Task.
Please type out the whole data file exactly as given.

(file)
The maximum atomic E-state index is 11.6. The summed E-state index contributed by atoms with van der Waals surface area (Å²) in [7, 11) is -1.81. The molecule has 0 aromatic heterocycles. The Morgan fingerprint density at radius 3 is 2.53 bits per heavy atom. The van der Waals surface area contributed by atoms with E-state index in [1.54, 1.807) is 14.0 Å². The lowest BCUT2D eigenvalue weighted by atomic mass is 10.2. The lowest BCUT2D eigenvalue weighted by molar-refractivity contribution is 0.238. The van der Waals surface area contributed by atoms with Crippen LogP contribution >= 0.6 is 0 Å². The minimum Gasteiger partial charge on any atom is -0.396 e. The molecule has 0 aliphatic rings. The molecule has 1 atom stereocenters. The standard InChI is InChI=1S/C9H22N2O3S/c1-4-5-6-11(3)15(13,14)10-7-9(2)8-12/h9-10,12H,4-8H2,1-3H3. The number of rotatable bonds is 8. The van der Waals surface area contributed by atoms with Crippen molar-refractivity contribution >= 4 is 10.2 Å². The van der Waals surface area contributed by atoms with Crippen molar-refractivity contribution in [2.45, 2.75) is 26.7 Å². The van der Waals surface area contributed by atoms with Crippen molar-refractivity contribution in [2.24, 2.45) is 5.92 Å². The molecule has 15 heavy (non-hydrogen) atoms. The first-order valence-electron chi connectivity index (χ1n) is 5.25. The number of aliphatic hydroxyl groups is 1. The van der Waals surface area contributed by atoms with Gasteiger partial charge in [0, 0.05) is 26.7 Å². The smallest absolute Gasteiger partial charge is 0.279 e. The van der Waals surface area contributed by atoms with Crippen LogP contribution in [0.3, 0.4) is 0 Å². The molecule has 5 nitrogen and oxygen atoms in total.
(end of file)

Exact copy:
The maximum atomic E-state index is 11.6. The summed E-state index contributed by atoms with van der Waals surface area (Å²) in [7, 11) is -1.81. The molecule has 0 aromatic heterocycles. The Morgan fingerprint density at radius 3 is 2.53 bits per heavy atom. The van der Waals surface area contributed by atoms with E-state index in [1.54, 1.807) is 14.0 Å². The lowest BCUT2D eigenvalue weighted by atomic mass is 10.2. The lowest BCUT2D eigenvalue weighted by molar-refractivity contribution is 0.238. The van der Waals surface area contributed by atoms with Crippen LogP contribution >= 0.6 is 0 Å². The minimum Gasteiger partial charge on any atom is -0.396 e. The molecule has 0 aliphatic rings. The molecule has 1 atom stereocenters. The standard InChI is InChI=1S/C9H22N2O3S/c1-4-5-6-11(3)15(13,14)10-7-9(2)8-12/h9-10,12H,4-8H2,1-3H3. The number of rotatable bonds is 8. The van der Waals surface area contributed by atoms with Crippen molar-refractivity contribution >= 4 is 10.2 Å². The van der Waals surface area contributed by atoms with Crippen molar-refractivity contribution in [2.45, 2.75) is 26.7 Å². The van der Waals surface area contributed by atoms with Crippen molar-refractivity contribution in [2.24, 2.45) is 5.92 Å². The molecule has 15 heavy (non-hydrogen) atoms. The first-order valence-electron chi connectivity index (χ1n) is 5.25. The number of aliphatic hydroxyl groups is 1. The van der Waals surface area contributed by atoms with Gasteiger partial charge in [0, 0.05) is 26.7 Å². The smallest absolute Gasteiger partial charge is 0.279 e. The van der Waals surface area contributed by atoms with Crippen LogP contribution in [0.3, 0.4) is 0 Å². The molecule has 5 nitrogen and oxygen atoms in total.